Carrots Won't Help You See at Night, but Blueberries Might?
It is commonly believed that the carrot can give humans better night vision - a myth started by WWII propaganda and perpetuated by the discovery that high concentrations of vitamin A are good for eye health. Now, while the carrot won't actually help you see in the dark, new research investigates if the blueberry will.
The Myth of the Carrot
I will admit it. When I was a boy, I jammed as many carrots into my mouth as I could after I first heard that the orange root could make me see like a night stalking jungle cat. During games of manhunt I often fearlessly strolled into the deepest parts of backyards and campgrounds, confident in the fact that I had carrot-bolstered supervision.
It turns out that it was a miracle I never got lost.
That's because despite everything good vitamin A-rich carrots do for eye health, they do not help your eyes seen any better in the dark.
It turns out that we've all been the victims of every effective British propaganda launched in the middle of World War II.
"At one point in the early 40's there was a glut of carrots, and the [British] government let it be known that carotene, which is believed to help (or restore) night vision, was largely responsible for the Royal Air Force's (RAF) increasing success in shooting down enemy bombers," expert and curator John Stolarczyk wrote for the little-known World Carrot Museum.
News stories even began appearing in the British press about extraordinary personnel manning the defenses, including Flight Lieutenant John Cunningham, an RAF pilot dubbed "Cats Eyes" for his exceptional night vision. Predictably, Cunningham's abilities were chalked up to his love of carrots. (Scroll to read on...)
According to Stolarczyk, this resulted in a sudden upsweep in carrot consumption not only among militants, but citizens as well, who desperately wanted to see better during wartime blackouts.
"The ruse not only reduced the surplus vegetables but also helped to mask the chief reason for the RAF's success - the increasing power of radar and the secret introduction of an airborne version of the system," he explained.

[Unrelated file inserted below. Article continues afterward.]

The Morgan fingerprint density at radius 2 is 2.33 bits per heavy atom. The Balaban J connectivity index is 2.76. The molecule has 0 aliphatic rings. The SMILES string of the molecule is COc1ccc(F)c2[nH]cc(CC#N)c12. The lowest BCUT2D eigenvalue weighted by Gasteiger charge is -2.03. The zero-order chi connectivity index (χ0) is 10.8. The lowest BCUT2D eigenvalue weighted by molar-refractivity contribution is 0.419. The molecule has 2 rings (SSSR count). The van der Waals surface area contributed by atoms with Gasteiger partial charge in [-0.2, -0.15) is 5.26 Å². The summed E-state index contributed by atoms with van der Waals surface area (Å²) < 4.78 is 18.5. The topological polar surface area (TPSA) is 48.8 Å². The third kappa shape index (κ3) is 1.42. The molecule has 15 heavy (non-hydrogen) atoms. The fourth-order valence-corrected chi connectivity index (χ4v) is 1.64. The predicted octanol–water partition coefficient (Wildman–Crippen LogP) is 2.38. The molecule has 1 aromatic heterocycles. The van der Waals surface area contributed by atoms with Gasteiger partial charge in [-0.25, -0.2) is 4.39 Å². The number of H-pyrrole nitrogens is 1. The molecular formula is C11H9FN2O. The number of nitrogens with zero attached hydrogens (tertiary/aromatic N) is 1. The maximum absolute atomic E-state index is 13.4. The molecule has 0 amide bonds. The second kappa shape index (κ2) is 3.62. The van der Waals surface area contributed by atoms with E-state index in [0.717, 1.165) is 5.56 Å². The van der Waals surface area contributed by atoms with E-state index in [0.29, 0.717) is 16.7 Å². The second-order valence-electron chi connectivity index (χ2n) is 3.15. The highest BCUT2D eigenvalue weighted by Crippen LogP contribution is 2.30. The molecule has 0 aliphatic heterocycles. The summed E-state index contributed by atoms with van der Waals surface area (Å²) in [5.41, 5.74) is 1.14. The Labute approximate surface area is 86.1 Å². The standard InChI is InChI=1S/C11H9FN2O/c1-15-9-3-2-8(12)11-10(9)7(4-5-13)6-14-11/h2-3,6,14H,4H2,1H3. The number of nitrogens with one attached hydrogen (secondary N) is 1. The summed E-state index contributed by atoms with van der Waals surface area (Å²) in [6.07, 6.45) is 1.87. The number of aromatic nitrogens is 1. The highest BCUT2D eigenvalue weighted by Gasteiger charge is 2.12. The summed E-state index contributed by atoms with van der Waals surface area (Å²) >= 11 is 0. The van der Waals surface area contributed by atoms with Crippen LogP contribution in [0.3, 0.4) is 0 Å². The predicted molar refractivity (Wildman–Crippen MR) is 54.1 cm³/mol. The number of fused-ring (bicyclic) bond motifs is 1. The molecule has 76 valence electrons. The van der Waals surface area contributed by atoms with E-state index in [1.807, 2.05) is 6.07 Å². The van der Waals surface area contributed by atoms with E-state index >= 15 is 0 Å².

The curator added in an email to the Smithsonian that he is unsure if the Nazis actually fell for it.
However, in a review of Ministry files for an upcoming book on the subject, Stolarczyk found a number of "apocryphal tales that the Germans started feeding their own pilots carrots."
Could Blueberries Have Won the War?
And while carrots may not be the miracle vegetables my 10-year-old self thought they were, blueberries might be.
That's at least according to a new study published in the American Chemical Society's (ACS) Journal of Agricultural & Food Chemistry.
The study details how recent lab work, shored by studies conducted in the past decades, has revealed that anthocyanins, which are pigment molecules in blueberries and other plants, encourage the regeneration of key molecules in the eye involved in perceiving light. (Scroll to read on...)
In a new set of carefully designed and placebo-controlled experiments, researchers found that a blueberry-supplemented diet did not actually help a person see in the dark. However, it did help participants adjust to sudden light changes faster. This means that in the wake of a sudden flash or blackout - common during the London Blitz - the eyes of blueberry lovers would recover faster than your average peepers.
However, it's important to note that this improvement was barely noticeable among the healthiest participants, meaning that it certainly wouldn't be enough to win a war.
Instead, the researchers suggest that people commonly exposed to "photobleaching" - when you are blinded by the flash of a camera - like movie stars, would benefit most from a berry-filled diet.